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U.S.-Cuba diplomacy – Will it jeopardize green cards?

U.S.-Cuba diplomacy: Will it jeopardize green cards?
01/12/2015 1:32 PM 01/12/2015 4:45 PM

For almost 50 years, the Cuban Adjustment Act has allowed hundreds of
thousands of refugees and immigrants from the island to obtain green
cards after they settle in the United States.

While many Cubans fear the restoration of diplomatic relations between
Washington and Havana will bring about the demise of the Cuban
Adjustment Act, some immigration experts say that is unlikely.

Unlike the order to normalize relations with Cuba, repeal of the Cuban
Adjustment Act cannot be done by presidential decree. It requires
congressional involvement, according to immigration attorneys familiar
with the issue.

“A lot needs to be done in order to repeal the Cuban Adjustment Act,”
Mario Urizar, who works for a prominent South Florida law firm, said in
a written statement. “In order for this to happen the and
Congress need to work together in determining that Cuba has a
democratically elected government — which is far from realization.

“But, what is true, is these recent talks between the U.S. and Cuba
could lead to Cubans being physically . Currently, the majority
of Cubans with Removal or Deportation orders … are not subject to
physical removal because Cuba will not accept them,” Urizar said. “As
these talks with Cuba continue, I don’t see why the United States would
pass on the opportunity to try to secure physical removals for these
individuals back to Cuba.”

Urizar, as well as prominent immigration attory Ira Kurzban, said a
change in the law it could come in two ways: a presidential
determination submitted to congressional committees that a
democratically-elected government is in power in Cuba or separate
congressional action specifically repealing the law.

However, three prominent Republican Cuban-American lawmakers — Sen.
Marco Rubio and Reps. Ileana Ros-Lehtinen and Mario Diaz-Balart — said
improved relations between the U.S. and Cuba may have an impact on the
Cuban Adjustment Act.

“The President’s egregious concessions to the Castro regime clearly put
the future of the Cuban Refugee Adjustment Act in jeopardy,” Diaz-Balart
said in an e-mail to el Nuevo Herald. “The President’s efforts to
normalize relations with the Castro regime would seem to indicate that
the situation in Cuba has improved, when in fact it has

“I don’t know of any organized efforts to repeal it, but I would venture
to guess that there will be efforts to repeal it by some,” Rubio said
during a press briefing last week.

Ros-Lehtinen said in an e-mail to el Nuevo Herald that it’s still
unclear what impact the Cuba policy shift will have on the Cuban
Adjustment Act.

“Whether the Cuban Adjustment Act will be debated in an isolated manner
or as part of a larger immigration package is still unknown” said

On Friday, Ros-Lehtinen joined other Cuban-American lawmakers — among
them Diaz-Balart and Rep. Carlos Curbelo, as well as Texas Sen. Ted
Cruz, New Jersey Rep. Albio Sires and West Virginia Rep. Alex Mooney —
in sending a letter to Secretary of State John Kerry urging the
administration to “immediately halt its normalization efforts toward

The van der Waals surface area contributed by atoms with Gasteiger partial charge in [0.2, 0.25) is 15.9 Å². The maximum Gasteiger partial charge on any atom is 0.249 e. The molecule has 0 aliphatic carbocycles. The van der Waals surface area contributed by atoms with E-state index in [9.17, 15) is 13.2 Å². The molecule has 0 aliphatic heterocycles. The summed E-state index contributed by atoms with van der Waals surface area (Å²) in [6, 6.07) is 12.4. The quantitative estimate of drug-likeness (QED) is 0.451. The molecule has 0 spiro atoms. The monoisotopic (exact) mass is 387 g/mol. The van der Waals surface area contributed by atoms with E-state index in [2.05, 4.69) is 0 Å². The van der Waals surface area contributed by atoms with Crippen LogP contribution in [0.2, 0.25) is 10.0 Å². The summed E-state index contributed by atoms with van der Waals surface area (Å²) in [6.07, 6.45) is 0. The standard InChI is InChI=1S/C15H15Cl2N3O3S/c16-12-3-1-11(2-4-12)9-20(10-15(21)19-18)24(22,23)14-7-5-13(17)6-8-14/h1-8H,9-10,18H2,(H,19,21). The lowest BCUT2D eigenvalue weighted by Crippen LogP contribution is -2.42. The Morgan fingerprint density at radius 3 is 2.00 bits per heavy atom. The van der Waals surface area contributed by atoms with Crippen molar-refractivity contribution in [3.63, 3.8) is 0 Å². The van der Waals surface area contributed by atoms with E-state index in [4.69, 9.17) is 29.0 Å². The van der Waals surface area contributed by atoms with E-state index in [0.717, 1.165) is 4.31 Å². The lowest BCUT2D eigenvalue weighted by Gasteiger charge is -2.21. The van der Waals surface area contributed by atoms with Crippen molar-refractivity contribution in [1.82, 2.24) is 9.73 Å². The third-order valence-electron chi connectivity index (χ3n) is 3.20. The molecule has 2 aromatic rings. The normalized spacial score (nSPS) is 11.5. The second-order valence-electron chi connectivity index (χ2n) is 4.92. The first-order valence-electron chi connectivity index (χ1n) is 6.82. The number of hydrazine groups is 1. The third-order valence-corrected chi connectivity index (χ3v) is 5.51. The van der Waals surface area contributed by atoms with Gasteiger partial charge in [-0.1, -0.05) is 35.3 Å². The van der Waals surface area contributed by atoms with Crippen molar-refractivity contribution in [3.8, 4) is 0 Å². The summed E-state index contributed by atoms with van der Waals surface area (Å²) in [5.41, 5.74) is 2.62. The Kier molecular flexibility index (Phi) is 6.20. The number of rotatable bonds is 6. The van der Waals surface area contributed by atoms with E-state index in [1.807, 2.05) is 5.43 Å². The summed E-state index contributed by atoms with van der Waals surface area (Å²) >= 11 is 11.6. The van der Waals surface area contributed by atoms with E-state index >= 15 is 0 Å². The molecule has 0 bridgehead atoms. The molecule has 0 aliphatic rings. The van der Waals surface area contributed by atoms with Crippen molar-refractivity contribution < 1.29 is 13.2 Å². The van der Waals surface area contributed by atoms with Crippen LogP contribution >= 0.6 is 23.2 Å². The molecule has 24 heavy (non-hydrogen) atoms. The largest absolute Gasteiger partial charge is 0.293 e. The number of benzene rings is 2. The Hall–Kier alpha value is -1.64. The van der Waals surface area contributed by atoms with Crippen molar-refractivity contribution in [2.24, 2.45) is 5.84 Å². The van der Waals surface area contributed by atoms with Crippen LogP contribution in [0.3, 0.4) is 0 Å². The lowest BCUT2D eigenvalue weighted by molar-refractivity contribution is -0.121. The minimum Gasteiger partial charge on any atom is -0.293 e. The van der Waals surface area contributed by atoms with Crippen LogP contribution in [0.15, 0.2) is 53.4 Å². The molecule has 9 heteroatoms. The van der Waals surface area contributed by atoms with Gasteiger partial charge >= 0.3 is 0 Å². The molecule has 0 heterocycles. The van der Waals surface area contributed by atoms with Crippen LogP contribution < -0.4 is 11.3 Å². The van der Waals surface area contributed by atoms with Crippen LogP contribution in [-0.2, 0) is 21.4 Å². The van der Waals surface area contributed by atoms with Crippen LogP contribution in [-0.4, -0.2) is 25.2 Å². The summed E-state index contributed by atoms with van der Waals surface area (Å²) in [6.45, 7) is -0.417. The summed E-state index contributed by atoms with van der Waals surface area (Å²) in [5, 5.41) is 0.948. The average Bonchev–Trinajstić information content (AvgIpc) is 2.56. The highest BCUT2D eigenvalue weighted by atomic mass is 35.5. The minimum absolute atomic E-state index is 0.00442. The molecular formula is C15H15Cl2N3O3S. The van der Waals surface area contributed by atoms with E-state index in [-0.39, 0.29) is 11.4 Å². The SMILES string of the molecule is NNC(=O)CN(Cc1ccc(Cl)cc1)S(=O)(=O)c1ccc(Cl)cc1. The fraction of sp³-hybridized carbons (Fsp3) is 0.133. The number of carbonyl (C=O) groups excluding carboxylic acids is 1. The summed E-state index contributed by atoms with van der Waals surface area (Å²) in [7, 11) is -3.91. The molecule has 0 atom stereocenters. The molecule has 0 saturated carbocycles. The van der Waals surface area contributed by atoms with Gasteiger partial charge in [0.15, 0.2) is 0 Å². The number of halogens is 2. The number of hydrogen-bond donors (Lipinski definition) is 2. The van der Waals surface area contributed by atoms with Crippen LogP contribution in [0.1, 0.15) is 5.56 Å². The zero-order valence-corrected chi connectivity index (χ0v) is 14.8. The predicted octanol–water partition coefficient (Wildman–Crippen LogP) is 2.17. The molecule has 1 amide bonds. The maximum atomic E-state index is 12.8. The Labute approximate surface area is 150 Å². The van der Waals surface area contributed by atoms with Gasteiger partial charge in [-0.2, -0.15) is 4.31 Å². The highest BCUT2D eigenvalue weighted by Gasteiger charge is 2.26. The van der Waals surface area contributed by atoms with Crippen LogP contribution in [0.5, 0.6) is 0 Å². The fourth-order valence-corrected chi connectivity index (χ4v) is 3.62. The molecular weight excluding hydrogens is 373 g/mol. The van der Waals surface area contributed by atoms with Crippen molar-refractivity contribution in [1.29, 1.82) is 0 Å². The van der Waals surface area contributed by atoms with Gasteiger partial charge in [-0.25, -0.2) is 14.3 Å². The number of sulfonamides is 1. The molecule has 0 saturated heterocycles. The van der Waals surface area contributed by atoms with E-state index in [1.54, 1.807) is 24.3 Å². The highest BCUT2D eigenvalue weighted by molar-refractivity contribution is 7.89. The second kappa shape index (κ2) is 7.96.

Cuba and the Castro dictatorship.”

The fate of the landmark Cuban Adjust Act is now a focus of debate both
in South Florida and Cuba and may be behind an uptick in the number of
Cuban migrants trying to reach U.S. shores on rafts.

Since President Barack Obama announced his Cuba policy shift Dec. 17,
there has been a significant spike in the Cuban migrant flow in the
Florida straits, said Coast Guard Miami spokesman, Lt. Cmdr. Gabe Somma.

Between Dec. 1 and Dec. 16. only about 132 Cuban landed on U.S.
beaches or were interdicted or sighted at sea near Florida. But between
Dec. 17 and Jan. 1, at least 421 Cubans landed or were sighted or
interdicted, Somma said.

Increased interdictions have led to an increased number of Cubans being
returned to the island and also to a greater number of Cubans making it
to shore.

Last week, the Coast Guard repatriated 121 Cuban migrants who had been
picked up at sea in seven separate interdiction events near the Florida
coast. It was one of the largest repatriations in recent times. The
Coast Guard, in a statement, said it was increasing its patrolling of
the Florida Straits “in response to the surge of migration
attempts into the United States” by Cuban migrants.

Under current policy, Cuban migrants interdicted at sea are generally
returned to Cuba while those who make it to U.S. oil are allowed to stay
and can apply for a green card after a year and a day in the country.
The wet-foot/dry-foot policy derives from the Cuban Adjustment Act that
was implemented in 1966 both to streamline the green card adjustment
process and asylum proceedings for Cuban migrants.

Recently arrived Cuban migrants, interviewed last week outside the Doral
offices of Church World Service, one of the service agencies that assist
migrants in resettlement, said many people on the island are planning to
leave by boat because of the widespread belief that the demise of the
Cuban Adjustment Act and the wet-foot/dry-foot policy is imminent.

“There are people who fear that the benefits Cubans get when they arrive
will be taken away,” said Yuniel Germán Alonso, 33, who arrived Dec. 31
in the Florida Keys aboard a small boat with three other people.

Yoandri Usatorres Cutiño, 31, who arrived in Miami Jan. 2 after crossing
the Texas border at Laredo on New Year’s day, echoed Alonso’s analysis.

“Many more people are going to try to come to the United States from
Cuba because the overall fear that soon the welcoming door will be
shut,” said Cutiño.

Source: U.S.-Cuba diplomacy: Will it jeopardize green cards? | The Miami
Herald –

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